The video was directed by Joseph Kahn, who’s also known for such awesomeness as Britney Spears’s “Toxic” and “Womanizer,” Brandy and Monica’s “The Boy is Mine” and—to throw back—Janet Jackson’s “Doesn’t Really Matter.” His signature style has a little bit of Japanese pop culture thrown in, and he has won too many awards to list.

3. Meghan Trainor, “Dear Future Husband”

Meghan Trainor is building a brand on retro, 1960s pastels combined with modern-day sass in her recent videos “All About That Bass” and “Dear Future Husband.” The latter depicts Trainor auditioning overconfident young men for the coveted “future husband” role using what looks like a combination of Tinder and Match.com, having them over for dates, and shooting them down one by one. It’s made less harsh by a brightly-dressed barbershop quartet—dancing, not singing—and the fact that, in a realistic turn, she ultimately goes for the nice guy who just shows up with a pizza.

“Dear Future Husband” (as well as “All About That Bass”) were directed by Fatima Robinson, who has directed and choreographed some amazing stuff including Michael Jackson’s “Remember the Time” Mary J. Blige’s “Family Affair,” and—get this—the HBO Inauguration event for President Barack Obama. Robinson is known for her intense creativity and artistic eye for movement.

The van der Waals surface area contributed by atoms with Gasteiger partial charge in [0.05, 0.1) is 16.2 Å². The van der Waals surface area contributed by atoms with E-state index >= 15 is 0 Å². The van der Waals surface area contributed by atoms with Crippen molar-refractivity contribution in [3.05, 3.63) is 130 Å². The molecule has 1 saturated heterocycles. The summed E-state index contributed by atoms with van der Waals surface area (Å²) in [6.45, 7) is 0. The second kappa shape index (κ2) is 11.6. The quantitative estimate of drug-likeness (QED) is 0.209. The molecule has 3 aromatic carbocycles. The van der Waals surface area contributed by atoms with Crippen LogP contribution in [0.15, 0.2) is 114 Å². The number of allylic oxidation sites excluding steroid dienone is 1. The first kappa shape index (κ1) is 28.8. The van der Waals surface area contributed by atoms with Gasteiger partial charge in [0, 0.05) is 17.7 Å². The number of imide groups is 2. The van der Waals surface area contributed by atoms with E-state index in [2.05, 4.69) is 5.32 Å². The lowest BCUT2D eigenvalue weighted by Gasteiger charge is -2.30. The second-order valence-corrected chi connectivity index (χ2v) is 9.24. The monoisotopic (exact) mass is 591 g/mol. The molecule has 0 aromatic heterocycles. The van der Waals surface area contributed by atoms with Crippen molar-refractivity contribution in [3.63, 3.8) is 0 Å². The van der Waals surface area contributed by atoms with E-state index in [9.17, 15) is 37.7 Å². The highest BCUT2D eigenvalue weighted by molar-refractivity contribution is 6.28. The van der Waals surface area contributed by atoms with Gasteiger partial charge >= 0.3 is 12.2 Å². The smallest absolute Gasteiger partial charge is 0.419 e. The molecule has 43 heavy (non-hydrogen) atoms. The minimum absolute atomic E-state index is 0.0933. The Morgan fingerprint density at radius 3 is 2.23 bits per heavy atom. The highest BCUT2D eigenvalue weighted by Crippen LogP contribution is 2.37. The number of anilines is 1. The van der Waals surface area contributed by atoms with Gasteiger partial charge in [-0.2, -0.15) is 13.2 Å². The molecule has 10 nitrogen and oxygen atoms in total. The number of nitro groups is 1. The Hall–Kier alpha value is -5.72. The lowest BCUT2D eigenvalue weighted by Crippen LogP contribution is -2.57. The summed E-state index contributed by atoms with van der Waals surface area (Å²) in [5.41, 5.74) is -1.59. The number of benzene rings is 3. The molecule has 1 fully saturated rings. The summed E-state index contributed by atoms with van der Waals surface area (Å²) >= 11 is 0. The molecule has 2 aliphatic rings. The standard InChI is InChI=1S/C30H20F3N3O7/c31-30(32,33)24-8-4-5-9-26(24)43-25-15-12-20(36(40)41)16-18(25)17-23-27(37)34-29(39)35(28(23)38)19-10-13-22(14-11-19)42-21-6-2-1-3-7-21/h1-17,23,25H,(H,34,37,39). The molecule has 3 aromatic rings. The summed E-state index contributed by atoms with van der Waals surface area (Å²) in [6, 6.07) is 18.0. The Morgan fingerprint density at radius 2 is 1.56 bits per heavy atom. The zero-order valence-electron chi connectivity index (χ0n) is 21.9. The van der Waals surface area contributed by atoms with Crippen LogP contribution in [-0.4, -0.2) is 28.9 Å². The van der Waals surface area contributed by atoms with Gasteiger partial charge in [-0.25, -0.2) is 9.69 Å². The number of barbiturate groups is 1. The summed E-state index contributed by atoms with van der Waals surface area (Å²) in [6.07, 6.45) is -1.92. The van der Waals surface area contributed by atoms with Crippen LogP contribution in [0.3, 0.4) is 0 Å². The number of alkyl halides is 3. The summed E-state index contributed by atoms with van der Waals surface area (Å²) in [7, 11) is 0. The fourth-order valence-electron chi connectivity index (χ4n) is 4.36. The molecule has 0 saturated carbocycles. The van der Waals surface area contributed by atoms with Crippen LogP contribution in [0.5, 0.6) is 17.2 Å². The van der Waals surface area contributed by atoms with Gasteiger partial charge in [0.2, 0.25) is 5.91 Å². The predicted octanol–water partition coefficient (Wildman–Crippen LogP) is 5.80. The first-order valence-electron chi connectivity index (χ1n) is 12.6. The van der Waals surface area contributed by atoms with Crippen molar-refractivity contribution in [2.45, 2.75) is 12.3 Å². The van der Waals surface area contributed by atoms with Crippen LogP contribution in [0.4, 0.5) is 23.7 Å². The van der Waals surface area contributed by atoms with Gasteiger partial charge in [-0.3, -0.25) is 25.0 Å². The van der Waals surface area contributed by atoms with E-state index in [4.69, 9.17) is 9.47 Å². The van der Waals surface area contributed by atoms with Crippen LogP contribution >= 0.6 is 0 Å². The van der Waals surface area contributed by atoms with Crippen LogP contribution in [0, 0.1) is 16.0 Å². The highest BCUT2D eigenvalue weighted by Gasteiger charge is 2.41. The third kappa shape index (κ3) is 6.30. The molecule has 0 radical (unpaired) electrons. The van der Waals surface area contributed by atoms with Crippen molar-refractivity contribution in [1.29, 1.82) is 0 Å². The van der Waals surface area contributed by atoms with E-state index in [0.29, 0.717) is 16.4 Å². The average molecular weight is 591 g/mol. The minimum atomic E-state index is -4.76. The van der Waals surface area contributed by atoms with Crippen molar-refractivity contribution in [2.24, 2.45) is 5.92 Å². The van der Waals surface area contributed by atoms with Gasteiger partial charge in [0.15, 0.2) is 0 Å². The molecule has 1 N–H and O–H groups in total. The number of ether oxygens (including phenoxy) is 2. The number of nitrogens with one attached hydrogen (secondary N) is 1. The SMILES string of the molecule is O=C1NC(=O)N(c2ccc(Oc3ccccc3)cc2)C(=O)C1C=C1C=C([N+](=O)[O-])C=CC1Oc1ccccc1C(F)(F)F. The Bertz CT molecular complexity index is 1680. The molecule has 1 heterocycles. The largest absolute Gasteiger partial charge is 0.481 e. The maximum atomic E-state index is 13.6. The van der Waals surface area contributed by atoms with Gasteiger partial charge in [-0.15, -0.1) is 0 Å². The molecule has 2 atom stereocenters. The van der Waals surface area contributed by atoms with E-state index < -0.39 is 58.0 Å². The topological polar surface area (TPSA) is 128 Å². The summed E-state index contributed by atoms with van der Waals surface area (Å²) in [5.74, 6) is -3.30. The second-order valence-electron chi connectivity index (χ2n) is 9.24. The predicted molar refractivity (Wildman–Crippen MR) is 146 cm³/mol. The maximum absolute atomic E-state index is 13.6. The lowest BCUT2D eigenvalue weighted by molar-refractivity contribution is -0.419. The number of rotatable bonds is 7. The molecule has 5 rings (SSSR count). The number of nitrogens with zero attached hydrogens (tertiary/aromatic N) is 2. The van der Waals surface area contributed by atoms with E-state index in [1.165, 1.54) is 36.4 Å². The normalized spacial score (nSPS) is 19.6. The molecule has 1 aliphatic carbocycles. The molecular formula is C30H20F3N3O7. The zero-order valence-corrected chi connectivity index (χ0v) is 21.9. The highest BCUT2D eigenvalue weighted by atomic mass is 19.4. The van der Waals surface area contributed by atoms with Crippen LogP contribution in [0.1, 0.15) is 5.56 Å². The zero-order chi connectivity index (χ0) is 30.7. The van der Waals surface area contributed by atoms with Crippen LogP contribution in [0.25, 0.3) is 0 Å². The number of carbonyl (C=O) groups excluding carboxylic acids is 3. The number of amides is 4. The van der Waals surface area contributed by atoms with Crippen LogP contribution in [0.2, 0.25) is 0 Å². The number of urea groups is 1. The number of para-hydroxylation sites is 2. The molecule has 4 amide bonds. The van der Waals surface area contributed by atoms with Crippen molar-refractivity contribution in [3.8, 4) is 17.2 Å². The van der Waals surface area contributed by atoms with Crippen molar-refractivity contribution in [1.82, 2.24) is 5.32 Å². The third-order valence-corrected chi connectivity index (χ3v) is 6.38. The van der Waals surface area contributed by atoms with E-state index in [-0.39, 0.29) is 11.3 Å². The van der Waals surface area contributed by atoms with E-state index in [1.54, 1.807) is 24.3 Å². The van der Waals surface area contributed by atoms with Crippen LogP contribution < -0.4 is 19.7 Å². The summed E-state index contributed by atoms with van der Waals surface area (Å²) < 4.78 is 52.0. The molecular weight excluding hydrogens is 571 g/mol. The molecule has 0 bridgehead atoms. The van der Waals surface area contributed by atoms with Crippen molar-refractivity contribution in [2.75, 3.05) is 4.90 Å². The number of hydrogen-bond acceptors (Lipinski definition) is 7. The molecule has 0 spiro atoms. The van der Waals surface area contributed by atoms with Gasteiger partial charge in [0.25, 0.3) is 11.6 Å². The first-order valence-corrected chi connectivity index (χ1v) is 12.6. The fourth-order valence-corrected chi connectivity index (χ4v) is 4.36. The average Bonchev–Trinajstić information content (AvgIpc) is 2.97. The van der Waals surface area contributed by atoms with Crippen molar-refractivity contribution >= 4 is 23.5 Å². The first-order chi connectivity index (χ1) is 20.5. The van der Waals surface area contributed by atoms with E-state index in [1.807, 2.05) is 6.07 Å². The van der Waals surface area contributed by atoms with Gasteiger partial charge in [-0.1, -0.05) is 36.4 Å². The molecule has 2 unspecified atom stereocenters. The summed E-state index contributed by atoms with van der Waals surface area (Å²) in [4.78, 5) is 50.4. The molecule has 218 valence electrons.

4. Kiesza, “Hideaway”

This video from newcomer to fame Kiesza is really all about the dancing. It’s super low-budget, and by that we mean it was taken in a single shot, placed against the real urban backdrop of Brooklyn in all its graffitoed, gritty glory, and filmed in a total of 90 minutes.

The video is pretty much just Kiesza dancing, ‘80’s street-style to the synth-y song, being joined by various other dancers, and creates what ultimately falls somewhere between flashmob and outdoor club. A little-known fact: Keisza broke her rib just before making the video, so she was pretty much in pain the entire time—and you can’t even tell.

Staying with the low-budget theme, the video was filmed by Kiesza’s brother, Blayre Ellestad, and co-directed/co-produced by Kiesza, Rami Samir Afuni, and choreographer Ljuba Castot. Not too shabby for a video nominated for the MTV Video Music Award for Best Choreography AND the MTV Europe Music Award for Best Video.